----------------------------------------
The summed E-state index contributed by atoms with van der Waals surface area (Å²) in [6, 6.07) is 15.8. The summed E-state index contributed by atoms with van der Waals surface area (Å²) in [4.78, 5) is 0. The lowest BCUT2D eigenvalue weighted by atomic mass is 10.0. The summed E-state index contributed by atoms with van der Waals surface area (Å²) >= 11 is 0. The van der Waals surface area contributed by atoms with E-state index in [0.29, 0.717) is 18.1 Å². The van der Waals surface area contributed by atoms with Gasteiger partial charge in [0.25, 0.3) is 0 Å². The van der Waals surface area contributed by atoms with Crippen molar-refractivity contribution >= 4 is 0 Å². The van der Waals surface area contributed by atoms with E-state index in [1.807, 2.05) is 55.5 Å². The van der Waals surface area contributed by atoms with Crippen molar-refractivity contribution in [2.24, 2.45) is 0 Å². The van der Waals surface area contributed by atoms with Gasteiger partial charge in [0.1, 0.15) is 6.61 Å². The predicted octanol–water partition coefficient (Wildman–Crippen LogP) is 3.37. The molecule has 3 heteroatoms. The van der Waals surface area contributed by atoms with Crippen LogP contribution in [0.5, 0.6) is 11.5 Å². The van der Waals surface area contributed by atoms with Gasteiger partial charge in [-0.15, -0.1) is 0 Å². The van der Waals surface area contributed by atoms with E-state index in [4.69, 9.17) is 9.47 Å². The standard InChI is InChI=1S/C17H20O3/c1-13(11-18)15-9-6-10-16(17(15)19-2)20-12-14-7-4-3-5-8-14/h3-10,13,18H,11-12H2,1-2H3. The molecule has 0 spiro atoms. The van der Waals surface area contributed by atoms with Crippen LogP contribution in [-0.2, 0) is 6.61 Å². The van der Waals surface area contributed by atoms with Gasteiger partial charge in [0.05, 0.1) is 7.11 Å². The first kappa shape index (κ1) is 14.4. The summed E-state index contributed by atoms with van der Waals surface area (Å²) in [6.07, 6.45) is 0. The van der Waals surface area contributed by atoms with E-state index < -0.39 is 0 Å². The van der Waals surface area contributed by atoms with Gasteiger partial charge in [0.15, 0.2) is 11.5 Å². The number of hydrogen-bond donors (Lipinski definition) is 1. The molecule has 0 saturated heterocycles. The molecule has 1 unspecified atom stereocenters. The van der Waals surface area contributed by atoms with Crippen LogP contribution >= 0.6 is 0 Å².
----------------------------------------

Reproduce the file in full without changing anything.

The summed E-state index contributed by atoms with van der Waals surface area (Å²) in [6, 6.07) is 15.8. The summed E-state index contributed by atoms with van der Waals surface area (Å²) in [4.78, 5) is 0. The lowest BCUT2D eigenvalue weighted by atomic mass is 10.0. The summed E-state index contributed by atoms with van der Waals surface area (Å²) >= 11 is 0. The van der Waals surface area contributed by atoms with E-state index in [0.29, 0.717) is 18.1 Å². The van der Waals surface area contributed by atoms with Gasteiger partial charge in [0.25, 0.3) is 0 Å². The van der Waals surface area contributed by atoms with Crippen molar-refractivity contribution >= 4 is 0 Å². The van der Waals surface area contributed by atoms with E-state index in [1.807, 2.05) is 55.5 Å². The van der Waals surface area contributed by atoms with Crippen molar-refractivity contribution in [2.24, 2.45) is 0 Å². The van der Waals surface area contributed by atoms with Gasteiger partial charge in [0.1, 0.15) is 6.61 Å². The predicted octanol–water partition coefficient (Wildman–Crippen LogP) is 3.37. The molecule has 3 heteroatoms. The van der Waals surface area contributed by atoms with Crippen LogP contribution in [0.5, 0.6) is 11.5 Å². The van der Waals surface area contributed by atoms with Gasteiger partial charge in [-0.15, -0.1) is 0 Å². The van der Waals surface area contributed by atoms with E-state index in [4.69, 9.17) is 9.47 Å². The standard InChI is InChI=1S/C17H20O3/c1-13(11-18)15-9-6-10-16(17(15)19-2)20-12-14-7-4-3-5-8-14/h3-10,13,18H,11-12H2,1-2H3. The molecule has 0 spiro atoms. The van der Waals surface area contributed by atoms with Crippen LogP contribution in [-0.2, 0) is 6.61 Å². The van der Waals surface area contributed by atoms with Gasteiger partial charge in [0.05, 0.1) is 7.11 Å². The first kappa shape index (κ1) is 14.4. The summed E-state index contributed by atoms with van der Waals surface area (Å²) in [6.07, 6.45) is 0. The van der Waals surface area contributed by atoms with E-state index < -0.39 is 0 Å². The van der Waals surface area contributed by atoms with Gasteiger partial charge in [0.15, 0.2) is 11.5 Å². The number of hydrogen-bond donors (Lipinski definition) is 1. The molecule has 0 saturated heterocycles. The molecule has 1 unspecified atom stereocenters. The van der Waals surface area contributed by atoms with Crippen LogP contribution >= 0.6 is 0 Å².